I actually had the idea of using the prepared piano in all sorts of way, so that I don’t get stuck. The idea of the prepared piano is very strong and could cover everything else, so my idea was to move in different directions with the instrument without loosing my identity. One idea was to disappear as a performer and let an ensemble play my compositions and the other idea is to allow myself to go in all the stylistic fields I was growing up with and don’t detach myself from my roots.

The album will be called Salon Des Amateurs and it will have ten songs. I collaborated with Joey Burns and John Convertino from Calexico on three songs and with Samuli Kosminen, the drummer from Múm on five. It is more upbeat then all my other records together.

Watching you prepare the piano before the Bush Hall set was very interesting. Do you always use the same props or do you experiment with new ones all the time?
I use new ones but I also have standard settings that I can fire off whenever I have the impression this piano needs this way of preparation. I also try to use certain keys in the same way, so duck tape will always be on C3.

What makes a good prop for you?
It has to be light and move spontaneously and at the same time it should add a lot to the sound of the piano. For example, aluminum packages of tealights work perfectly.

I seem to remember reading somewhere that it used to take you a long time to get the piano ready before a performance, but that you can now do it much quicker, and it was certainly very quick at Bush Hall. What does it take to prepare a piano? Is it something that requires as much precision as tuning it?
No not at all, and I don’t know where the rumour comes from that I need two hours, but it is always nice to have enough time to try things out as every instrument is different and every room resonates differently.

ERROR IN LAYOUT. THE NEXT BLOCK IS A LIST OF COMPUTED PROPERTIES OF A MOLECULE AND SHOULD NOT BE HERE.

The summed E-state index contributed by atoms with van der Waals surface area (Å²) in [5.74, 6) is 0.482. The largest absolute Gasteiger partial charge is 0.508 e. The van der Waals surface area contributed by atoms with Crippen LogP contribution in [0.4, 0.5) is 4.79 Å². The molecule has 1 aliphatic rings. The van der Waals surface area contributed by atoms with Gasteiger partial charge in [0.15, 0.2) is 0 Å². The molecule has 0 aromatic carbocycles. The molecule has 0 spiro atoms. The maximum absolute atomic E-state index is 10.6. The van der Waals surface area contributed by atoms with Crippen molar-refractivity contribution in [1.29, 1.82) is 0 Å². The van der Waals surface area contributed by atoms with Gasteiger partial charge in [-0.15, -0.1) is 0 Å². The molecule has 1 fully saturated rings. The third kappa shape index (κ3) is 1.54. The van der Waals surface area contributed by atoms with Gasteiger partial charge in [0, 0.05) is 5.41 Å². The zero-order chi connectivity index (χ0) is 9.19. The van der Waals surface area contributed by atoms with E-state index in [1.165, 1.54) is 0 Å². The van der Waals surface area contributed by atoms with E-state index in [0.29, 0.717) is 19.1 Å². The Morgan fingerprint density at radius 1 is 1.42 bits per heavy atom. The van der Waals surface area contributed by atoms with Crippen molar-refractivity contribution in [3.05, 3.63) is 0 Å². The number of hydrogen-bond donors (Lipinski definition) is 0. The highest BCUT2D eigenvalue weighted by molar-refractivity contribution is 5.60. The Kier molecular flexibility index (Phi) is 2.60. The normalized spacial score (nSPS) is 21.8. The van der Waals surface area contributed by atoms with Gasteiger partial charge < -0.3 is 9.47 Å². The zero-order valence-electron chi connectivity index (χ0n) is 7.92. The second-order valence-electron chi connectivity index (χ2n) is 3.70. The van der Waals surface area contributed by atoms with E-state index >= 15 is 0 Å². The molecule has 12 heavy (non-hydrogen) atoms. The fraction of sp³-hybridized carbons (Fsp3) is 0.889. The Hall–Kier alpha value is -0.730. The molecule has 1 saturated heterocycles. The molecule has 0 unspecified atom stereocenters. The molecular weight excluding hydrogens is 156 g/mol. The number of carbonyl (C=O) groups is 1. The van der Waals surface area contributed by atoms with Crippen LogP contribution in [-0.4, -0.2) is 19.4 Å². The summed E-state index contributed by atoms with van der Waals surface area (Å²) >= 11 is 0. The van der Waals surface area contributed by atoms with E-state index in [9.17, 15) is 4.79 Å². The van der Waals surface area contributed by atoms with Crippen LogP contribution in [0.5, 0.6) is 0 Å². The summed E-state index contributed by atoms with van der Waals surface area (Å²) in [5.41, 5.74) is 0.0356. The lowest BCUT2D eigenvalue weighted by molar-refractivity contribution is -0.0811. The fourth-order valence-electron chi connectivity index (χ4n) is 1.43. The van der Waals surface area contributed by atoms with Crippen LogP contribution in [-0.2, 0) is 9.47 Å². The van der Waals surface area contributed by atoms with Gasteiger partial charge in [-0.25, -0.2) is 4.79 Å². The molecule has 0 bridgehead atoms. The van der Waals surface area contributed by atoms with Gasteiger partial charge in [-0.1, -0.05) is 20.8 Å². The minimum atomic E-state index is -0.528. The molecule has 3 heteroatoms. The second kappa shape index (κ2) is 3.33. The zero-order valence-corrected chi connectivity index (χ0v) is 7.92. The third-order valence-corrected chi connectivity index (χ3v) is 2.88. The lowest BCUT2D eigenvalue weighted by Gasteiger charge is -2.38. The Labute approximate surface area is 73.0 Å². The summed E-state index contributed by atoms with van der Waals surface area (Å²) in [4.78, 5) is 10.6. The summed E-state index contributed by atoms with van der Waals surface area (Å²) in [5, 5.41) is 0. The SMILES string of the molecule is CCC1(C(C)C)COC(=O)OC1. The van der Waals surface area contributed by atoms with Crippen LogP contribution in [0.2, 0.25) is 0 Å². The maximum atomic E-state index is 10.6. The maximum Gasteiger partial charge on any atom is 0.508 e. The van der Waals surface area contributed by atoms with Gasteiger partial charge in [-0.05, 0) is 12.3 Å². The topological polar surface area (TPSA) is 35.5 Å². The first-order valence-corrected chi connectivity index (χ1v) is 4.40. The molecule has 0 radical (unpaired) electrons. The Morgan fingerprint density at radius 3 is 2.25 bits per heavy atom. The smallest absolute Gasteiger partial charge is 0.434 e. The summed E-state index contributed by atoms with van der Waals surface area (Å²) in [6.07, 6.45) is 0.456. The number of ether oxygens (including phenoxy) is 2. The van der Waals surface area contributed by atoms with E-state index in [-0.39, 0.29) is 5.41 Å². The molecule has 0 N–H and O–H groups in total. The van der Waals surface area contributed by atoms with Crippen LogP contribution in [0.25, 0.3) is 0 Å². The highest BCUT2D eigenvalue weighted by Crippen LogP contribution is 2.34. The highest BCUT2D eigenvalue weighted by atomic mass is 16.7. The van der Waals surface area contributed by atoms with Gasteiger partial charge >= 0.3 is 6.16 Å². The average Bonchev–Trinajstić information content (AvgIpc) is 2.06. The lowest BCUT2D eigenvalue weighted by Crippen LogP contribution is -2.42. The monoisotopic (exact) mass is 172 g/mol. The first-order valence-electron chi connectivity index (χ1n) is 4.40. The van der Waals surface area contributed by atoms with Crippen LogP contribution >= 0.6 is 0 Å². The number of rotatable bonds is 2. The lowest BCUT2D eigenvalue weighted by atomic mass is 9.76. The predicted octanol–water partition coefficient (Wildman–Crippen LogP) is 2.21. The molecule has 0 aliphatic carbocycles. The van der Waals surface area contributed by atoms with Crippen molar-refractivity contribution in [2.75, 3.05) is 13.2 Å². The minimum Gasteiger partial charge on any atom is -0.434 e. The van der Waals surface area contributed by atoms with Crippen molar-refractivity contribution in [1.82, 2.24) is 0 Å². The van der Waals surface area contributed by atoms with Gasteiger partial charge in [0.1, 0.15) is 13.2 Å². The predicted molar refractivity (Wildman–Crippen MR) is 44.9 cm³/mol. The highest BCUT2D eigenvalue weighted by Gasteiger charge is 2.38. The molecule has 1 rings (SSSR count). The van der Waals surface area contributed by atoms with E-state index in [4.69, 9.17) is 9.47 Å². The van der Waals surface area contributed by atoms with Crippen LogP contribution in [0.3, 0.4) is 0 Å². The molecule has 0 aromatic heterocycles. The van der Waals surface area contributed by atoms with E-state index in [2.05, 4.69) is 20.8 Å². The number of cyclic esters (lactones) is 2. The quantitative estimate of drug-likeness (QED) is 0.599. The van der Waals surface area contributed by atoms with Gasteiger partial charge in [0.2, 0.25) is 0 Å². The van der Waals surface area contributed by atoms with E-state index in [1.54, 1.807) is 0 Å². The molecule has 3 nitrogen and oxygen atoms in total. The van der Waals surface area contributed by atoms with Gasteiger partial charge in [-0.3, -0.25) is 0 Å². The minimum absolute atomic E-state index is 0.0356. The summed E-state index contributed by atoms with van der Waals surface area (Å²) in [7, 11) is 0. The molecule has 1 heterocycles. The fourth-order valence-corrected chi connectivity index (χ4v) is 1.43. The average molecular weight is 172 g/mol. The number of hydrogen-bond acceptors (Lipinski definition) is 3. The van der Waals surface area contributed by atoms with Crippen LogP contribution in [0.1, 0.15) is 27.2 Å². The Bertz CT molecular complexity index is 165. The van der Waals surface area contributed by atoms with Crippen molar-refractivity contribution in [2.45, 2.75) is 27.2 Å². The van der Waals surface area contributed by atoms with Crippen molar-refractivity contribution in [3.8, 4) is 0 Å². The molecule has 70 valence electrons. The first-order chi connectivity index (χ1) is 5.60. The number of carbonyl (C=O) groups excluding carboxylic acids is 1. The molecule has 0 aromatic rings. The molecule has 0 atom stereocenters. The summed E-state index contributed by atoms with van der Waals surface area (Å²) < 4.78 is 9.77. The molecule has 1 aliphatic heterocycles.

In the same way as you can’t take a whole orchestra on tour with you, you can’t actually take your own piano, so you have to rely on whatever piano is available at the venues you perform. I’ve often heard pianists commenting on how good or bad a particular piano was. Does this add an element of unpredictability in the way you use your instrument? Does it require a particular type of piano?
I have to say yes , there are wonderful instruments around that don’t need much work and they sound already wonderful, others need some love and some treatment. I am asking for a certain height for upright pianos, as I can prepare those better, or I need a grand piano.

As with the ensembles, in the end it is a risk and a surprise at the same time and ninety-eight percent so far ended up being positive. The other two percent were lessons on how I can ensure that it does not end in disaster.

At the end of your current set, you empty a whole bag of ping pong balls into the body of the piano, which results in quite a chaotic end of show. Does it actually make playing tricky to have all these bouncing around?
You have to see where the piles are and sometimes they move into a very lonely corner of the piano. Then I have to find the keys they are lying on and that also makes it very interesting to play with the optical movements of ping pong balls.

I saw you perform a set with Hildur Guðnadóttir at King’s Place earlier in the year, and that was quite a beautiful collaboration. Had you worked with her before, and would you consider recording an album together?
We did some recordings during that evening and the recordings appeared to be very beautiful, so we are thinking about releasing them, but haven’t found anyone to do that so far. Plus we are both quite busy.

You’re one of these musicians who seem to like spending time introducing your music and talk to your audience during a concert. Do you feel your music needs explaining, or is it a way for you to connect with your audience?
I think it is a way of getting into a conversation and get a natural feeling towards the audience. Otherwise I feel a little bit like in a zoo where everyone is watching me. While I am talking I get a feel for the audience’s reception. From an audience’s perspective, I think it is great to go home and feel emotionally uplifted and educated at the same time. A lot of the time, I have the impression that after my performances people write to me that something had changed after coming back from listening to my music live, or that they’d discovered new ways to approach whatever they are into.

On Versions Of The Prepared Piano, which followed your second album proper, you had a handful of artists remixing, or, perhaps more appropriately, interpreting your music. How did the idea for the project come up, and how did you choose the artists who reworked your music?